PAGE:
“Gadadhara Pandita was the third very big branch on Lord Caitanya’s tree. The sub-branches of Gadadhara are very numerous and powerful. Simply by remembering these three big trunks, Nityananda, Advaita and Gadadhara, one becomes free of the entanglement of material existence. Simply by remembering the extensive list of names of all the Vaisnavas associated with the branches and sub-branches, one can attain the mercy; indeed, simply by remembering their holy names one can achieve the fulfillment of all desires. Krsnadasa Kaviraja states, “It is not possible to dip into that great ocean, but its sweet, mellow fragrance attracts my mind. I therefore stand on the shore of that ocean to try to taste but a drop of it.” Krsnadasa Kaviraja Gosvami immediately follows this description of the great trunks of the tree by writing of the advent of Visvambhara.”
“Now in old age, deprived of all means of success, humbled and poor, Bhaktivinoda submits his tale of grief at the feet of the Supreme Lord.’ The word ‘humbled’ in this verse is significant. He is forced to his knees. It’s not a humility that he has arrived at by natural thought. He hasn’t voluntarily decided that humility is useful and should be cultured. Old age has taken away the illusion which fostered pride and false ego and possessions. This kind of humility can be as genuine as any other.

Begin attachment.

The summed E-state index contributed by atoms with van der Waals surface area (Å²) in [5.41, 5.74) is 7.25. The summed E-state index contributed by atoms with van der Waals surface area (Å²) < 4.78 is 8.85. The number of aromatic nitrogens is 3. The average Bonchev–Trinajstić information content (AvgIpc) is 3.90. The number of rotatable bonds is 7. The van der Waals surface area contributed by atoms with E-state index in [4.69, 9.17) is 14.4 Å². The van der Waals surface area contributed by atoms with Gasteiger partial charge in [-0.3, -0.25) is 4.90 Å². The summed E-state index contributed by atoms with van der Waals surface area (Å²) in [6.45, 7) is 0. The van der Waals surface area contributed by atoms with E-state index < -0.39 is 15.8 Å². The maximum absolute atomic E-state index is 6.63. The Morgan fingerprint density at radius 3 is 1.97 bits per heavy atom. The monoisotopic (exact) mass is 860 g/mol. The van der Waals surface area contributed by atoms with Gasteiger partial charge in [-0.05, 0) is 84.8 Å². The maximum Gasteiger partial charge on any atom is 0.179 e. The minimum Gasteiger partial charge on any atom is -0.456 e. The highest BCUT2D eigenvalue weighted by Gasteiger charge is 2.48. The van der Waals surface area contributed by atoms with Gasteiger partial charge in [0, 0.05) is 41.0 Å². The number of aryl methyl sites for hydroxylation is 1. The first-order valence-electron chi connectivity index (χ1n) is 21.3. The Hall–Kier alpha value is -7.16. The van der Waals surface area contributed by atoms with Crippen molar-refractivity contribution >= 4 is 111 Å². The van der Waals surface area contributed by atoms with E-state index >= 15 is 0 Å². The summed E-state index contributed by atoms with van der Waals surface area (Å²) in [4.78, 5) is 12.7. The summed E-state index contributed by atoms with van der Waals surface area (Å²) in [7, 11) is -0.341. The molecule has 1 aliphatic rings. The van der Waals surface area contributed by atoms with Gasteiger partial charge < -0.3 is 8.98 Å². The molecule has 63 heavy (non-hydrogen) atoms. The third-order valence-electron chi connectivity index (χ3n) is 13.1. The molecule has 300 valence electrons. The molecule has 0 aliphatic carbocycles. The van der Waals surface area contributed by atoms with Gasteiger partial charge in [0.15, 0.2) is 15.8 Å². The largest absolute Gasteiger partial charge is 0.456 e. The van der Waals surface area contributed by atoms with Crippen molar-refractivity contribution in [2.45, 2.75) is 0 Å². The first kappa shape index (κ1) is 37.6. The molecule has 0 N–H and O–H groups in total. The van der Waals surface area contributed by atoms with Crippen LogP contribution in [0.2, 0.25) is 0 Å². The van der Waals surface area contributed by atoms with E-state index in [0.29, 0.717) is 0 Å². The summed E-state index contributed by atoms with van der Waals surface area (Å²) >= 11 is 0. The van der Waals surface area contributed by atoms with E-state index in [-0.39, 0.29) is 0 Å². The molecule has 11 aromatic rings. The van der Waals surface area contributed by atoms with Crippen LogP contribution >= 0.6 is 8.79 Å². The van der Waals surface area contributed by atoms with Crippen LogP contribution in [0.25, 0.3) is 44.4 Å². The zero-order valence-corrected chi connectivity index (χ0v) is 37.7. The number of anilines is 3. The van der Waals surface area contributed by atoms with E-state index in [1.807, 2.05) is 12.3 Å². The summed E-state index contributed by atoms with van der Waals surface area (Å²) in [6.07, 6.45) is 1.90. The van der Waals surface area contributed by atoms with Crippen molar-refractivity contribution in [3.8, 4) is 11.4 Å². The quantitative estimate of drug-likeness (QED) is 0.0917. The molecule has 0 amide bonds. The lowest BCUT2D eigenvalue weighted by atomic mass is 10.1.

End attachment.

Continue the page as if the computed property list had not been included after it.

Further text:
We also know from the Bhagavatam verse ‘yasyaham anugrhnami’ that it is Lord Krsna who humbles the devotee by crushing his material life. The humbled man is humble. He grieves not simply because he has lost his money, beauty and sexual power but because he has been pursuing illusion of material happiness. He weeps. He thinks he has wasted his life and not worshiped the all-attractive Supreme Lord.